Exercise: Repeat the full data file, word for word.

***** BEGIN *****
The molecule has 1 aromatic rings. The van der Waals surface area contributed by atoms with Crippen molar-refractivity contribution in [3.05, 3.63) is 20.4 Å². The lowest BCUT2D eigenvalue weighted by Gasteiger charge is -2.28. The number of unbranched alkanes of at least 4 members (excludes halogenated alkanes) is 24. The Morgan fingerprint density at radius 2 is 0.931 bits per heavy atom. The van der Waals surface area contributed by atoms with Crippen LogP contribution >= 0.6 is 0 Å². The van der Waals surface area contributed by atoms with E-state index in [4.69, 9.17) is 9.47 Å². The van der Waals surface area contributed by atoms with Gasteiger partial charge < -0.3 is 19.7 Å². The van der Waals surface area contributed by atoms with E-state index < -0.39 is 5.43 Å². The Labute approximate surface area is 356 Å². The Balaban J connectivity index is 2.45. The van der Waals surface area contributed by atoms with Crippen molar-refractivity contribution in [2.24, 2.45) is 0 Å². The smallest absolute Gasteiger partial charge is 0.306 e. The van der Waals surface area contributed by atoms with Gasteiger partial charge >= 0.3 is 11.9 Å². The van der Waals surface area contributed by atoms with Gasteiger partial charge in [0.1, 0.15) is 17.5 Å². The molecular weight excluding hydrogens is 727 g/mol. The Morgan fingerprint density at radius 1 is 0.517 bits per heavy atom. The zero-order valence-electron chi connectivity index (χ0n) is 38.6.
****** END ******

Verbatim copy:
The molecule has 1 aromatic rings. The van der Waals surface area contributed by atoms with Crippen molar-refractivity contribution in [3.05, 3.63) is 20.4 Å². The lowest BCUT2D eigenvalue weighted by Gasteiger charge is -2.28. The number of unbranched alkanes of at least 4 members (excludes halogenated alkanes) is 24. The Morgan fingerprint density at radius 2 is 0.931 bits per heavy atom. The van der Waals surface area contributed by atoms with Crippen LogP contribution >= 0.6 is 0 Å². The van der Waals surface area contributed by atoms with E-state index in [4.69, 9.17) is 9.47 Å². The van der Waals surface area contributed by atoms with Gasteiger partial charge < -0.3 is 19.7 Å². The van der Waals surface area contributed by atoms with E-state index < -0.39 is 5.43 Å². The Labute approximate surface area is 356 Å². The Balaban J connectivity index is 2.45. The van der Waals surface area contributed by atoms with Crippen molar-refractivity contribution in [2.24, 2.45) is 0 Å². The smallest absolute Gasteiger partial charge is 0.306 e. The van der Waals surface area contributed by atoms with Gasteiger partial charge >= 0.3 is 11.9 Å². The van der Waals surface area contributed by atoms with Gasteiger partial charge in [0.1, 0.15) is 17.5 Å². The molecular weight excluding hydrogens is 727 g/mol. The Morgan fingerprint density at radius 1 is 0.517 bits per heavy atom. The zero-order valence-electron chi connectivity index (χ0n) is 38.6.